Another con that comes to mind when it comes to pet boarding is that none of the pets will receive special/prioritized treatment over other pets unless you pay extra money for that. In that case, you really should just hire a pet sitter instead- slightly more expensive but your pet will not have to go through the stress of adaptation.
Since it is a facility, there is a higher chance of a freak accident occurring. Many pet boarding facilities fail to have 24-hour support for the guests, usually only leaving one employee behind to watch over the facility while everyone else goes home. However, this is obviously very dangerous as a pet facility is a lot bigger than a house, and the facility houses many pets
How about house boarding? How is it different from facility boarding and what are its pros and cons compared to it?
(Image source: Digs For Dogs)
House boarding paints a completely different picture compared to facility boarding. The caretakers may not always be professionals, but they are indeed more likely to work out of passion rather than for commercial reasons. Of course, house boarding is a little bit more expensive compared to facility boarding, but it provides so much more benefits compared to the latter.
Most house boarding facilities will only accept a few pets at a time, so your pets will not have to worry about being left alone. They will be able to socialize while still receiving the attention that they require. Obviously, another side benefit of this is that your pet has an even less chance of catching any diseases as there are fewer pets than a normal kennel/facility.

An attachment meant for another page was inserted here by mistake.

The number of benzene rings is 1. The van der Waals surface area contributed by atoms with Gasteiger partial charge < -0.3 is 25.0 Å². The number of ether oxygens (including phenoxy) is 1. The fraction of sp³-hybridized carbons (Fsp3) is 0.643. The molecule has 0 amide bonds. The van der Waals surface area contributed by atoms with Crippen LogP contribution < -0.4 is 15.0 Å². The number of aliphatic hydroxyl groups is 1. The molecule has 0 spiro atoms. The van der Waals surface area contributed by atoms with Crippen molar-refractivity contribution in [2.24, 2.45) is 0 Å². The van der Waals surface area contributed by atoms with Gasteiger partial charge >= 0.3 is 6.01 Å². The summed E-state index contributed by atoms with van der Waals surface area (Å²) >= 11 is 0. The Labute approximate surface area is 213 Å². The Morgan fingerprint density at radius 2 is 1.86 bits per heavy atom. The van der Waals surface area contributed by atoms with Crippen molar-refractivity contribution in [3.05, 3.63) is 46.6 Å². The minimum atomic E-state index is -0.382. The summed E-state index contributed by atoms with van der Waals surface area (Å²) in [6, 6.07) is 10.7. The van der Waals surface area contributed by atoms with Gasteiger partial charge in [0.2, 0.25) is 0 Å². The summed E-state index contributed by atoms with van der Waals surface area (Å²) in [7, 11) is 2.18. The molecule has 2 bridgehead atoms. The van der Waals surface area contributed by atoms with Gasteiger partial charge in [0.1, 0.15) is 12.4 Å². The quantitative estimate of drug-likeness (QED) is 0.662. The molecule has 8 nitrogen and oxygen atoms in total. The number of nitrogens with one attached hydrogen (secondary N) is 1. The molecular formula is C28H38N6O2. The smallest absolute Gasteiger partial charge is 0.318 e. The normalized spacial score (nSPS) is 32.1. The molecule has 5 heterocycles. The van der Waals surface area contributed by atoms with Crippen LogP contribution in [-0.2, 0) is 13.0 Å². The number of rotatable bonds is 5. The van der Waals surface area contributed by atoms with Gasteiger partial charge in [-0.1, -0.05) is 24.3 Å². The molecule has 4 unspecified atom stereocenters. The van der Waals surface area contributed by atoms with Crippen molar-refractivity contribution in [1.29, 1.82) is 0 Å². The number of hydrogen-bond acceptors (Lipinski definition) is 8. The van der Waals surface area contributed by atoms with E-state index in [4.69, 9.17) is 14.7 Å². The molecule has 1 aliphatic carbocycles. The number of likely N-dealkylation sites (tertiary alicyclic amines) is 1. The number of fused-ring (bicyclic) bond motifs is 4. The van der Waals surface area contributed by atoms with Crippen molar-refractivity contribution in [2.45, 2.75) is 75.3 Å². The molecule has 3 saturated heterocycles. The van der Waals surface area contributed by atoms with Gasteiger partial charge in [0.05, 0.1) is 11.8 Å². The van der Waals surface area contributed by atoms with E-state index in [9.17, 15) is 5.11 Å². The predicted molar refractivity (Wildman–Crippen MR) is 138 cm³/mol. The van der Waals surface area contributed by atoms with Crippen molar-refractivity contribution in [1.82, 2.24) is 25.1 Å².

Another benefit that comes with house boarding is the fact that the service is a little bit more customizable than a boarding service. A house boarding caretaker will be more likely to take specific requests over any normal facility- which will either charge you extra or flat out refuse your request.
The only real drawback of house boarding compared to facility boarding could be the price. As I said before though, money is nothing compared to your pet's well being. In fact, some treat house pet boarding as a passion project rather than a job, and may charge lower rates for superior service! Keep your eye out!
Now, one could argue that another possible drawback could be the possibility of a pet running off due to the negligence of certain caretakers. However, that is extremely rare (I personally only heard of such a case once) and most pets will be safe in a home environment.
Here are some important things to note when it comes to pet boarding:
Honestly, house boarding is a much better alternative than facility boarding. As mentioned above, the house will provide a more ‘homey’ feel for the pet- thus making it slightly easier to adjust.
As mentioned, most pet boarding facilities (This may sometimes apply to house boarding as well) will have health requirements. Most pet boarding facilities will require pets to be healthy, deflead, well kept and vaccinated. You might need to provide some documentation/proof of these vaccinations in order for the pet boarding facility to accept your pet. Most pet boarding facilities will also require you to bring your own food for your pet as they do not want to risk feeding foods that your pet cannot consume.